Review – Pacer

One of my favorite surprises from last year’s Brasil Game Show was Pacer. It was a clear love letter to games like F-Zero and Wipeout, and was even developed by former developers of the latter. I wasn’t expecting much from that then-unknown game, but I was greeted with a meaty demo showcasing a brutally challenging yet fast-paced racer that definitely scratched my neverending, futuristic racing game itch. The game was subsequently delayed countless times, but it’s finally here, and I could finally tackle its full version. It was worth the wait.


Appreciate the view while it lasts. You’ll be on the other side of the track before you blink your eye.

Gameplay-wise, Pacer was exactly what I was expecting. It is basically an even more challenging version of Wipeout with a focus on building loadouts for your ship and customizing it before you race. This allows you to come up with your own strategy. You don’t pick up different weapons during a race. There is only one kind of weapon icon scattered throughout the tracks, which acts as a kind of ammo for you to use with either your right or left weapon, which are assigned to the R1 and L1 buttons, respectively. You can also collect shield pickups, as you’re obviously going to be constantly pummeled by other racers.

Besides these two mechanics, as well as the ability to turn your braking power into an additional boost like a Formula 1 car, that’s basically Pacer‘s gameplay in a nutshell. A simple, somewhat arcade-friendly yet stupidly challenging racer that runs at a blistering fast framerate, for the most part. There are a few drops here and there, but they’re rare and don’t impact the gameplay that much. The overall graphics are pretty good, even if the game’s overall speed just doesn’t let you pay attention to your surroundings that well. Plus the soundtrack is what you would expect from a Wipeout-inspired game: loud, abrasive, and fast-paced electronic music.


Your ships have a KERS booster, just like a Formula 1 car.

There aren’t that many glaring issues with Pacer. I did have a hard time with its control scheme at first, since the acceleration command was assigned to the X button, and not the R2 trigger as one would have expected, but I eventually got used to it. Using the R2 and L2 trigger to help turn during tight corners feels equally intuitive, to be fair. The only big issue I have with Pacer, however, is in its progression system.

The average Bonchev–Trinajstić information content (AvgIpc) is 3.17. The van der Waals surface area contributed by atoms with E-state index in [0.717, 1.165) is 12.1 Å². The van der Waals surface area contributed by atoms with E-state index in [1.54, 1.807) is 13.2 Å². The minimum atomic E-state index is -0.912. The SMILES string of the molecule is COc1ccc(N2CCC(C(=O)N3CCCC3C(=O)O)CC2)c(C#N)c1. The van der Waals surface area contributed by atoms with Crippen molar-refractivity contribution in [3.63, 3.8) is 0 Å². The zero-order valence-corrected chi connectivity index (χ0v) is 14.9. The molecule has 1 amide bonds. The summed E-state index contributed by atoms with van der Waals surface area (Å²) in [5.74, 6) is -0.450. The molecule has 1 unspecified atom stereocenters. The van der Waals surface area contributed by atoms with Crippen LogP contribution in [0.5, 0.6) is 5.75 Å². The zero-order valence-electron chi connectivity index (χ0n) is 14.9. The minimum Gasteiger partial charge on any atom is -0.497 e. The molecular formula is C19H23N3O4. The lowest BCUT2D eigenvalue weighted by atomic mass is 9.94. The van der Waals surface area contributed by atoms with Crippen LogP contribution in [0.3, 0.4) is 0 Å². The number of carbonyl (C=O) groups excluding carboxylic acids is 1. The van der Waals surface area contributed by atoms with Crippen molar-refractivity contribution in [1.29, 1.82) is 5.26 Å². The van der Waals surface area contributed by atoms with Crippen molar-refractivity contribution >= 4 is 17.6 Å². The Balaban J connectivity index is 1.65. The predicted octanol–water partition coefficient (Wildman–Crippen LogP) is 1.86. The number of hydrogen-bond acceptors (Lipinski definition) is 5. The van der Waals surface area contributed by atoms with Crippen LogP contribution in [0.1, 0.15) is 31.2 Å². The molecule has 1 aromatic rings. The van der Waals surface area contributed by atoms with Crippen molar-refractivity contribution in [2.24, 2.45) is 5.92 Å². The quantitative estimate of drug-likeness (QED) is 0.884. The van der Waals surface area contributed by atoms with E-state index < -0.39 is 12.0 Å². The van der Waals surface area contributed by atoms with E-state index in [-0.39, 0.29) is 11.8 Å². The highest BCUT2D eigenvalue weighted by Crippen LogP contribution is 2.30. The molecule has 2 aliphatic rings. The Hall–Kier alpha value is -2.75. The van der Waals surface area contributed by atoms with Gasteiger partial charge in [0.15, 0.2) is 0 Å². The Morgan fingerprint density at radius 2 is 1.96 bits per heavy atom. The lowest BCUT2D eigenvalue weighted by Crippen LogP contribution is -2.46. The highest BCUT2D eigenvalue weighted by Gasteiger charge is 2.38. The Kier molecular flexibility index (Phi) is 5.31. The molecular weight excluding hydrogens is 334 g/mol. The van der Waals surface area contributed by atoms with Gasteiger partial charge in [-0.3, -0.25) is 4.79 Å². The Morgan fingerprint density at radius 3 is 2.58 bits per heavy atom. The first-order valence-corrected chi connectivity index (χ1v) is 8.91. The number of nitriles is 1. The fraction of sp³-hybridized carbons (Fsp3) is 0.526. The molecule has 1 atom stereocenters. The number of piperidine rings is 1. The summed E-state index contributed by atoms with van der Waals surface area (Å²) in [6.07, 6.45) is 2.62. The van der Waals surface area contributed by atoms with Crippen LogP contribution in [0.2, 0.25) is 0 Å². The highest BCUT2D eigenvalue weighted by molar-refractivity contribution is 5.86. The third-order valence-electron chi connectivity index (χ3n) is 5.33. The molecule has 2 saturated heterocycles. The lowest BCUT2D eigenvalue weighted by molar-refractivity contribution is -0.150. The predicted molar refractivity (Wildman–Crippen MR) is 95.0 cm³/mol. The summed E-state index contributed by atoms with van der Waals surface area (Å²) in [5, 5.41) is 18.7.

This is a challenging game that locks the vast majority of its Quick Play tracks and ships behind in-game currency that needs to be acquired by beating cups and tournaments in the Career mode. This is something that can end up frustrating players who are just seeking for some arcade-friendly fun, only to find out they have to grind quite a bit in order to unlock more than the three tracks that are initially available outside of the Career mode. With that being said, one should know what to expect from a game like Pacer. It, like its sources of inspiration, is meant to be brutally challenging, so newcomers beware.


They’re not exactly friendly neighbors.

Pacer is not something that’s going to reinvent the wheel, but it’s a fine addition to an otherwise criminally overlooked subgenre. It’s a game with a lengthy career mode, wacky courses, a brutal difficulty curve, and a smooth performance; pretty much everything you’d want in a futuristic racer like this. Is it better than F-Zero or Wipeout? No, nor it was intended to be. Is it a great alternative to PS4 and Xbox owners who don’t have access to Fast RMX? Absofreakinglutely. This one will most certainly satiate any futuristic racing fan’s hunger for a while.


Graphics: 8.0

Courses are detailed and varied, even if you don’t necessarily have a lot of time to pay attention to them, given how fast-paced this game is. The framerate is locked at a buttery smooth 60fps.

Gameplay: 8.0

Fast, fluid, and responsive. It’s everything that a game like this needs, but it does feature a very puzzling button layout that will confuse players at first.

Sound: 8.0

Following in Wipeout‘s footsteps, Pacer‘s soundtrack is comprised of tons of fast-paced electronic beats that fit perfectly with the game’s setting. They’re not exactly the most memorable songs out there, though.

Fun Factor: 8.0

Exactly what you would expect from a Wipeout spiritual successor: well-designed tracks, tons of customization options, blistering speeds, and a borderline brutal level of difficulty. It does feature a questionable progression system, though.

Final Verdict: 8.0

Pacer is available now on PS4, Xbox One, and PC.

Reviewed on PS4.

A copy of Pacer was provided by the publisher.